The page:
The educational emergency as identified by Benedict XVI and Pope Francis’ global educational pact demonstrate the indisputability of the enormous problem with instruction. This issue cannot be addressed without questioning the framework within which we operate for that is one of the reasons that has led us to where we are today. The educational crisis is a form of poverty that can make us see things differently; instead, we need to abandon inertia, and consider the “it’s always been done this way” as a misunderstood conception of tradition. Moreover, we should view its ashes unworthy of veneration, but rather as a source of life-giving inspiration. Let us listen to the signs of the times, rather than curse them and blame them for the failures, which are largely our own.
To educate is not to shape according to an ideal model that forms individuality, just as educating is not broadcasting, as in a one-way delivery of content by a qualified ‘broadcaster’. In order to educate, we cannot rely on consolidated knowledge that we believe to possess. As Pope Francis reminds us, the first of education’s gestures is to exit, to “ex-ducere”, to lead out; and, not just our students, but also oneself. To exit from reassuring formulas, from self-referential language, from a sweetened consensus that becomes a consolatory refuge rather than a radical commitment to become leaven. To exit from individual and identity “egolatry”, and from secure knowledge, and instead allow oneself to be provoked by new questions. One does not exit through an act of will, but with the encounter/clash with others. Especially with those who are on the margins, with those who provoke us and summon us elsewhere with regard to our established knowledge.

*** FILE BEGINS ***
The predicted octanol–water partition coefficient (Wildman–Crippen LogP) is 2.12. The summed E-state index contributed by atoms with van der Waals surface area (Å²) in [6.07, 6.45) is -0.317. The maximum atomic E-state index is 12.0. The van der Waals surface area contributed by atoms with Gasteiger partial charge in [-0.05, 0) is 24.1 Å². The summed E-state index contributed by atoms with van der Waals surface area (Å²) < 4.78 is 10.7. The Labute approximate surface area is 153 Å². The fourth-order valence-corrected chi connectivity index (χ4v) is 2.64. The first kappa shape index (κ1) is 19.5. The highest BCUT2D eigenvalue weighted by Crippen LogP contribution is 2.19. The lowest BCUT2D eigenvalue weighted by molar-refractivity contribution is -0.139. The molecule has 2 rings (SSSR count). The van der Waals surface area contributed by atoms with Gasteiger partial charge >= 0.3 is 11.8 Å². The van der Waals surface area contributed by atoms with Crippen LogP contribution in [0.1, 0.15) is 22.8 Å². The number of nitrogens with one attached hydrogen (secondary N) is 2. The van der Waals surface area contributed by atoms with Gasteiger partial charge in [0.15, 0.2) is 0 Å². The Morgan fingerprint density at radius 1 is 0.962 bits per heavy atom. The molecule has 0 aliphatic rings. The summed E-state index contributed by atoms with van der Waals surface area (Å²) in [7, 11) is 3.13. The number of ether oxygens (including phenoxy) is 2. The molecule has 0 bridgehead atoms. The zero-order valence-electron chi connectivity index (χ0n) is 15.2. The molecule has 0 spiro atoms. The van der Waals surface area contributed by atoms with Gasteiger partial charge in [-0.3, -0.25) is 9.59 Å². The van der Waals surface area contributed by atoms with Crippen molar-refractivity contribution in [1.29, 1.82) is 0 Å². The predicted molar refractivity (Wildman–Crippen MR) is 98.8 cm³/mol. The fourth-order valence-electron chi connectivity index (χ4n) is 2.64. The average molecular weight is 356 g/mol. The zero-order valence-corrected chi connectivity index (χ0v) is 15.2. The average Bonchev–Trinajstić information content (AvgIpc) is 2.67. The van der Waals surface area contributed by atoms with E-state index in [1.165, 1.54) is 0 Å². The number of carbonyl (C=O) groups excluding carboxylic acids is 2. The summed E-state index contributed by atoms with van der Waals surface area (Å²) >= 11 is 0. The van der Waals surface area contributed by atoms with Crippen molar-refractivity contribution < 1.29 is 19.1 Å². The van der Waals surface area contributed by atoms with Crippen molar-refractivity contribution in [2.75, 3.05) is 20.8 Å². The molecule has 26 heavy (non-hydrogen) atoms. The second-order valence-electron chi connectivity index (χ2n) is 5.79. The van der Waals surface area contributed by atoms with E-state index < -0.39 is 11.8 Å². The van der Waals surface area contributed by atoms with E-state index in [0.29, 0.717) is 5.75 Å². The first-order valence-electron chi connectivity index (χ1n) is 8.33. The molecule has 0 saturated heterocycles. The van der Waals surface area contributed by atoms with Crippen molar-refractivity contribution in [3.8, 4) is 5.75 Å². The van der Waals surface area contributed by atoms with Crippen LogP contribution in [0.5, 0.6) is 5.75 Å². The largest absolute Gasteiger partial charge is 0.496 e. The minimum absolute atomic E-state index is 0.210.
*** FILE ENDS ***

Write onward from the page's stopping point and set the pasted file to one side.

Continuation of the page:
The encounter is always a “living beginning”, wrote Romano Guardini. Sergio de Giacinto defined education as “continuous procreation”, while Hannah Arendt argued that “the essence of education is birth, for the fact that human beings are brought into the world”. Therefore, there can be no education without a relationship or reciprocity, and the first amongst these is that between a male and a female. This is not complementarity, based on a division of labor. It is not a question of pink quotas. Reciprocity means mutual fecundation, in the inescapability of the tension between the two terms, which do not exist outside of their relationship. The undifferentiated Adam becomes Ish, man, the moment he sees Ishà, woman. The recognition of a coessentiality cannot but have consequences on formation in the church, that of priests in primis, but more besides. If God is Father, Mary is mother and teacher. How this richness can be translated into the adventure of formation is still largely to be imagined and brought to life.